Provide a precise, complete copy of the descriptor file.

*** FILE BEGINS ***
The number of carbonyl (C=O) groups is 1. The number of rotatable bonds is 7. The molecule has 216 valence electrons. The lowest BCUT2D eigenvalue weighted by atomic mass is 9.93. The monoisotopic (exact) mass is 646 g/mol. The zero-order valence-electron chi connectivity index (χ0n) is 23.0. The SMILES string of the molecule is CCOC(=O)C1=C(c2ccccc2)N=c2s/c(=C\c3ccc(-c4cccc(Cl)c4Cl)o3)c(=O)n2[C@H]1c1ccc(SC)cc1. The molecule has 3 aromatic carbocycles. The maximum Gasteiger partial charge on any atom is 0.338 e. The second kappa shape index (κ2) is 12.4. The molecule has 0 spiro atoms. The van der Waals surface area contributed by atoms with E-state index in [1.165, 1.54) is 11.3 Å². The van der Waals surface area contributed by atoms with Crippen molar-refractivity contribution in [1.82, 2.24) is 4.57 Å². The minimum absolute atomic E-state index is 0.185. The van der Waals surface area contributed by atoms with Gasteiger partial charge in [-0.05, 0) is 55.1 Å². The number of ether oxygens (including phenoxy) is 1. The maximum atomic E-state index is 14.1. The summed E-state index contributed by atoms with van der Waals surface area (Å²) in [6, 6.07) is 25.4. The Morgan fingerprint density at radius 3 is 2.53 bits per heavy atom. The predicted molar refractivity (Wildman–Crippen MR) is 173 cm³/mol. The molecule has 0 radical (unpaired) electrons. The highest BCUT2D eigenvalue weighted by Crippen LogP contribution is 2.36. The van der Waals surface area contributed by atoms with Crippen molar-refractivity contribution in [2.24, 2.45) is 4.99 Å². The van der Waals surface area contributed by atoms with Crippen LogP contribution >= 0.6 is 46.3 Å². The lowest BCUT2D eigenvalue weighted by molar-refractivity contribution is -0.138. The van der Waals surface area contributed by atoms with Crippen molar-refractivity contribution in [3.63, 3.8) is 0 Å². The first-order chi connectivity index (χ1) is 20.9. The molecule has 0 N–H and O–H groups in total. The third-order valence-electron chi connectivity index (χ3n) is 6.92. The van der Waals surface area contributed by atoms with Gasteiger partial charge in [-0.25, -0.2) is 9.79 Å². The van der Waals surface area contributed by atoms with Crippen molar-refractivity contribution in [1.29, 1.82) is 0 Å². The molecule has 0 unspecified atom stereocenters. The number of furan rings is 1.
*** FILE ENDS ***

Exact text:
The number of carbonyl (C=O) groups is 1. The number of rotatable bonds is 7. The molecule has 216 valence electrons. The lowest BCUT2D eigenvalue weighted by atomic mass is 9.93. The monoisotopic (exact) mass is 646 g/mol. The zero-order valence-electron chi connectivity index (χ0n) is 23.0. The SMILES string of the molecule is CCOC(=O)C1=C(c2ccccc2)N=c2s/c(=C\c3ccc(-c4cccc(Cl)c4Cl)o3)c(=O)n2[C@H]1c1ccc(SC)cc1. The molecule has 3 aromatic carbocycles. The maximum Gasteiger partial charge on any atom is 0.338 e. The second kappa shape index (κ2) is 12.4. The molecule has 0 spiro atoms. The van der Waals surface area contributed by atoms with E-state index in [1.165, 1.54) is 11.3 Å². The van der Waals surface area contributed by atoms with Crippen molar-refractivity contribution in [1.82, 2.24) is 4.57 Å². The minimum absolute atomic E-state index is 0.185. The van der Waals surface area contributed by atoms with Gasteiger partial charge in [-0.05, 0) is 55.1 Å². The number of ether oxygens (including phenoxy) is 1. The maximum atomic E-state index is 14.1. The summed E-state index contributed by atoms with van der Waals surface area (Å²) in [6, 6.07) is 25.4. The Morgan fingerprint density at radius 3 is 2.53 bits per heavy atom. The predicted molar refractivity (Wildman–Crippen MR) is 173 cm³/mol. The molecule has 0 radical (unpaired) electrons. The highest BCUT2D eigenvalue weighted by Crippen LogP contribution is 2.36. The van der Waals surface area contributed by atoms with Crippen molar-refractivity contribution in [2.24, 2.45) is 4.99 Å². The van der Waals surface area contributed by atoms with Crippen LogP contribution >= 0.6 is 46.3 Å². The lowest BCUT2D eigenvalue weighted by molar-refractivity contribution is -0.138. The van der Waals surface area contributed by atoms with Crippen molar-refractivity contribution in [3.63, 3.8) is 0 Å². The first-order chi connectivity index (χ1) is 20.9. The molecule has 0 N–H and O–H groups in total. The third-order valence-electron chi connectivity index (χ3n) is 6.92. The van der Waals surface area contributed by atoms with Gasteiger partial charge in [-0.25, -0.2) is 9.79 Å². The van der Waals surface area contributed by atoms with Crippen molar-refractivity contribution in [1.29, 1.82) is 0 Å². The molecule has 0 unspecified atom stereocenters. The number of furan rings is 1.